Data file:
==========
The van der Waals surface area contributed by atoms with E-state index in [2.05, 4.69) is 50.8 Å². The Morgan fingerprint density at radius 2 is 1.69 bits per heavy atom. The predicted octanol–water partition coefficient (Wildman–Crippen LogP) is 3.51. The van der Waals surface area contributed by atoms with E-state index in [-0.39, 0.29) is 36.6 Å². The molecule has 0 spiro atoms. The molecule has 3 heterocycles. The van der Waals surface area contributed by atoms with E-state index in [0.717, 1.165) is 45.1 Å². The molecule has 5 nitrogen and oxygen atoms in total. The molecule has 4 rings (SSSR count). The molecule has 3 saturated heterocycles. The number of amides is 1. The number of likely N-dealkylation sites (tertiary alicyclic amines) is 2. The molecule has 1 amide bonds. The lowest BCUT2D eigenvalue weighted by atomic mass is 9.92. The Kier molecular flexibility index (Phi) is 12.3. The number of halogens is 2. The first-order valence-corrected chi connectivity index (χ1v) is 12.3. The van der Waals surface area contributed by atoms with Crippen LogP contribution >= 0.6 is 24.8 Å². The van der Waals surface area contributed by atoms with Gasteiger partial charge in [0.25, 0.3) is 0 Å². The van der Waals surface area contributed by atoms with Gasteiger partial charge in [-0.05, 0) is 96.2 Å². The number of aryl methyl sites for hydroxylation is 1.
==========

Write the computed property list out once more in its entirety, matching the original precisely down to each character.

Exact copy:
The van der Waals surface area contributed by atoms with E-state index in [2.05, 4.69) is 50.8 Å². The Morgan fingerprint density at radius 2 is 1.69 bits per heavy atom. The predicted octanol–water partition coefficient (Wildman–Crippen LogP) is 3.51. The van der Waals surface area contributed by atoms with E-state index in [-0.39, 0.29) is 36.6 Å². The molecule has 0 spiro atoms. The molecule has 3 heterocycles. The van der Waals surface area contributed by atoms with E-state index in [0.717, 1.165) is 45.1 Å². The molecule has 5 nitrogen and oxygen atoms in total. The molecule has 4 rings (SSSR count). The molecule has 3 saturated heterocycles. The number of amides is 1. The number of likely N-dealkylation sites (tertiary alicyclic amines) is 2. The molecule has 1 amide bonds. The lowest BCUT2D eigenvalue weighted by atomic mass is 9.92. The Kier molecular flexibility index (Phi) is 12.3. The number of halogens is 2. The first-order valence-corrected chi connectivity index (χ1v) is 12.3. The van der Waals surface area contributed by atoms with Crippen LogP contribution >= 0.6 is 24.8 Å². The van der Waals surface area contributed by atoms with Gasteiger partial charge in [0.25, 0.3) is 0 Å². The van der Waals surface area contributed by atoms with Gasteiger partial charge in [-0.05, 0) is 96.2 Å². The number of aryl methyl sites for hydroxylation is 1.